Raytheon, Saab Working on New Guided Munition for Ground Forces
Soldiers train with the Carl-Gustaf man-portable shoulder-fired launcher.
Photo: ArmyRaytheon Co. and Saab signed a contract with the U.S. Army to demonstrate a laser-guided munition to be used with the Carl-Gustaf man-portable shoulder-fired launcher, the companies recently announced.
This would be the first laser-guided munition to be deployed from the Carl-Gustaf, which has existed since 1948. Saab introduced a fourth version of the launcher in 2015. Some 40 nations currently use various iterations of the weapon.
“It’s a tandem warhead, so it’s for multiple targets. You’re talking triple brick, eight-inches reinforced concrete, those type of hard structures,” Ty Blanchard, Raytheon senior manager of land warfare systems, told reporters Oct. 3 at an event prior to the Association for the United States Army's annual conference in Washington, D.C.
The new munition — in development for the past two years — will engage multiple targets at distances up to 2,000 meters. Those targets might include moving vehicles with light armor, bunkers and concrete structures. Like the Hellfire missile, a second warfighter would be required to “lase” the target before it is fired.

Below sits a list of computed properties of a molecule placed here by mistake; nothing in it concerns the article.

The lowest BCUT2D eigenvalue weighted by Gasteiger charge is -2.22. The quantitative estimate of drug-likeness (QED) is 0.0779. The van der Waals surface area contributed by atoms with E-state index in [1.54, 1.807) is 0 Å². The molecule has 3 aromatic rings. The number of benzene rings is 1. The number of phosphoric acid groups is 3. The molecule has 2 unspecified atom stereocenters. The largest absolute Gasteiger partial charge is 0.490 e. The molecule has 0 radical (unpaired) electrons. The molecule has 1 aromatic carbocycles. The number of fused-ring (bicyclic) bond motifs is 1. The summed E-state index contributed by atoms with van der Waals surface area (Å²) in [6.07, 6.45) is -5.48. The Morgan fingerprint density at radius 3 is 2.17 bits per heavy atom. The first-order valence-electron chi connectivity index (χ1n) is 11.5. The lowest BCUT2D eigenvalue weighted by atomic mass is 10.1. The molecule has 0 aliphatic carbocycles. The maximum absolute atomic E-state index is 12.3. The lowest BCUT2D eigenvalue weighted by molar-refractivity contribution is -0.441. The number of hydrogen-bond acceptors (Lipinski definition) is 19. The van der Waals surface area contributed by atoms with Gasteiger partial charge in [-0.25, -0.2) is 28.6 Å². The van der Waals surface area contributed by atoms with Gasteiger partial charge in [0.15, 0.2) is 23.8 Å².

The Army is asking the companies to do live-fire demonstrations targeting a structure, a bunker and an armored vehicle in the spring of 2020.
U.S. Special Operations Command has a requirement seeking a laser-guided shoulder-fired munition. The new munition would be compatible with older Carl-Gustaf systems — known as the M3 to U.S. forces — as well as the new version, the M4.
The Army has expressed interest in fielding one Carl-Gustaf in each infantry and Stryker platoon. The Marines Corps would like one system in each squad, Blanchard said.
“To have a precision round will be an absolute game changer,” said Blanchard, who also serves in the National Guard as a special operations forces officer and has used the Carl-Gustaf in combat.
“Finally, people are starting to think about soldier lethality,” Blanchard said. “We are trying to bring that precision down to that soldier, to that squad, to that platoon level, which has not existed.”
Topics: Strategic Weapons, Strike Land Attack Air Defense, Land Forces
I say it’s about time. In a firefight, the goal is not to engage in protracted shooting at an enemy whose whereabouts is unknown.Peter at 2:06 PM
Few U.S. handheld weapons can reach beyond 1,000m, so having a guided rocket projectile breakup firefights out to 2,000m is a game changer. This sure beats firing a M240B blindly at the enemy in the distance. The guided Carl Gustav projectile would relieve the burden of using the expensive and heavy Javelin ATGM for anti-infantry and light bunker busting.